LeBron James: The Potential of the King in Cleveland

LeBron James could be a Cleveland Cavalier next season. Of course the operative word there is “could”. LeBron could opt out of his contract and become a free agent this summer. “The King” won back-to-back titles in Miami and has an excellent chance at a three-peat this season. Leaving Miami would be tough after a potential three-peat, but there are long-term questions about whether the Heat can continue to add pieces financially.

While the short-term potential in South Beach is tantalizing, the long-term potential in LeBron’s old home of Cleveland could be amazing.

Why Cleveland? Not only would James return to try and win a ring and a sense of redemption in his home state, he would also join an up-and-coming Cavaliers side.

Cleveland won’t exactly be pouting if their hometown hero stays in Miami. After all, they’re likely bound for the lottery again this season, and the potential to add one of Dante Exum, Julius Randle, Andrew Wiggins or Jabari Parker to a nucleus of Kyrie Irving, Dion Waiters, Tristan Thompson and Anthony Bennett is ridiculous.

Throw in Tyler Zeller, Anderson Varejao and Andew Bynum and you have a scary team.

(Let’s say that for all intents and purposes, the Cavs draft Exum, as suggested in this CBS piece, and start Varejao at center.)

How about this for a rotation-

PG Kyrie Irving

SG Dante Exum

F Anthony Bennett

F LeBron James

C Anderson Varejao

Bench-

G Jarrett Jack

G Dion Waters

F Tristan Thompson

F Tyler Zeller

C Andrew Bynum

F Earl Clark

Cheap, Ray Allen-like Signing

Players would be lining up to play for this team. Not only do you have LeBron, but you also have a soon-to-be superstar in Irving and another potential superstar in their draft pick. It might not be Exum who the team takes, but with the depth in the upcoming draft class, whoever the pick is, they’re going to have tremendous upside.

The long-term potential in Cleveland for LeBron is undeniable. What’s more is that if, at age 35, LeBron can’t physically carry the team like he carries Miami now, Cleveland can turn to Irving or their young draft pick as the focal point of the team. They can then use LeBron in a more complimentary, less physically taxing role.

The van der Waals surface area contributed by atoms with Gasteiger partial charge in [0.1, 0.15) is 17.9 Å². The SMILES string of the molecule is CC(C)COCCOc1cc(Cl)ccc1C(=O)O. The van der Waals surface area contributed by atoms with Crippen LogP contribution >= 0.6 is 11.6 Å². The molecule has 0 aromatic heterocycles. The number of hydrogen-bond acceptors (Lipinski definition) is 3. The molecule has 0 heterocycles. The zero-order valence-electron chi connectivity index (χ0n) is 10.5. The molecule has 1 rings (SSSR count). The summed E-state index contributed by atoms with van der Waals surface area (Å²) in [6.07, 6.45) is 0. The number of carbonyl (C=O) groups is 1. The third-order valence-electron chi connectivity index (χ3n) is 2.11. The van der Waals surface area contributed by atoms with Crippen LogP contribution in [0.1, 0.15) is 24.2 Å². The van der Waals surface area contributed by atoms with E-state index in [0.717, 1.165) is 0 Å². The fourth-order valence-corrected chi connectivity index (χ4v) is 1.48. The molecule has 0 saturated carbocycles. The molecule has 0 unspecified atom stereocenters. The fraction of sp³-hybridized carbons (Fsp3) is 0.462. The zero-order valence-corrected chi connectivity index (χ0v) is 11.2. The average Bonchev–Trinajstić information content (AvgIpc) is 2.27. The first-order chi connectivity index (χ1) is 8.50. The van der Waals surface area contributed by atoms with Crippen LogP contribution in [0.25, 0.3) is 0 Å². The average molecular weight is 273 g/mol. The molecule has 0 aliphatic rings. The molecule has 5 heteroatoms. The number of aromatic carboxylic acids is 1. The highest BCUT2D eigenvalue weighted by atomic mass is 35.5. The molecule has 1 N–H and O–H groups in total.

I’m not putting it past LeBron to carry a championship contender at age 35, but who knows what will happen when he gets up there in age.

The short-term potential in Miami is better than Cleveland, but I’ll pose it this way, if you were LeBron, do you want to be playing with the declining Dwayne Wade and Chris Bosh in your later career years? Or do you want to be playing with a younger, more exciting Cleveland team where you don’t have to do as much?

It should also be noted that Wade and Bosh are going to be paid a lot of money down the road, as is LeBron. Thus making it difficult to add more pieces to compete for rings.

LeBron to Cleveland. Makes a lot of sense.

 

 

MLB Trade Rumors: Fixing the Angels

On paper the Angels look like they should make the playoffs if not win a good number of games. You know, at least be respectable.

Alas, last year’s Angels did not live up to their on-paper-expectations.

Don’t get me wrong, the Angels’ offense was good statistically. Only Cleveland, Baltimore, Oakland, St. Louis, Detroit and Boston scored more runs. The rub here is the pitching prowess. Or lack thereof.

The Angels actually gave up four more runs (737) than they scored (733). Only cellar dwellers Houston, Minnesota, Colorado, Toronto, Seattle and Philadelphia gave up more runs.

It all begins with the starters, and the sad truth is that Anaheim’s starters weren’t that bad last year. Garret Richards and Jason Vargas both preformed moderately well. Jered Weaver didn’t win, or start as many games as he usually does, but he still had a good year. CJ Wilson posted a career high 17 wins. The quality is there. LA of Anaheim just needs… well, they could use a fifth starter for one. Jerome Williams was alright in his spot in the rotation, but if you want to contend for division and league titles you can’t have a starter who posts an ERA of 4.57 in your rotation. It simply doesn’t fly.